Nanto Moro-Haku (南都諸白)
"Nanto moro-haku" was the general term for several kinds of "soboshu" (monk's sake) produced with "moro-haku" (sake brewed using polished rice both for the mold-cultivated rice and for the steamed rice) at temples in Nara (also called "Nanto" [southern capital]), which firmly kept its reputation as the sake of the highest quality and grade from the middle of the Heian period to the end of the Muromachi period.
"Bodaisen" brewed at Shoryaku-ji Temple on Mt. Bodai was the most famous while "Yamadaru" and "Yamato Tahu no Mine zake" are also well-known.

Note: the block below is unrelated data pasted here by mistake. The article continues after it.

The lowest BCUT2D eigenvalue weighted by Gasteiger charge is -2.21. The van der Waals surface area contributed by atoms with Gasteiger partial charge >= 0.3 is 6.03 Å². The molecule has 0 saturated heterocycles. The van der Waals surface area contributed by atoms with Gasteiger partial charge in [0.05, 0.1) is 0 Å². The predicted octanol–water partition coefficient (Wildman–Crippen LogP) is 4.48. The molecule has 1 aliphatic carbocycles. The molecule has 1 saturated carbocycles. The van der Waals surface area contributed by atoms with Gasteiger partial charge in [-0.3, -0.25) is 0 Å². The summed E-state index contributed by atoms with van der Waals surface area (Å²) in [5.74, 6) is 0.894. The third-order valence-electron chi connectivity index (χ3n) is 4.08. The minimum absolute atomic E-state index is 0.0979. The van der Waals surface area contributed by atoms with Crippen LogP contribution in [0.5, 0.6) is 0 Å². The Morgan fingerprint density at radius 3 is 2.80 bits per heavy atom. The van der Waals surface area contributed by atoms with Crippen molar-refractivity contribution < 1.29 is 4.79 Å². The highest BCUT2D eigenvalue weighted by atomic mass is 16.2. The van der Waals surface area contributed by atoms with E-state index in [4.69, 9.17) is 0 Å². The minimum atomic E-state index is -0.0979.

It seems that the tools owned by brewers in those days were little more than kitchen utensils because large implements for brewing sake had not yet been developed, but based on high-level knowledge accumulated about "Bodai-moto" (a sake ingredient), "Ni-moto" (a sake producing method) and others, they seem to have produced Nanto moro-haku with considerable effort and scrupulously refined techniques. Even after soboshu passed its prime, some sake brewers inherited the brewing method of Nara temples, and these brewers continued to put this brand on the market of "kudarizake" (the sake transported from Kyoto & Osaka area down to Edo) also in the Edo period.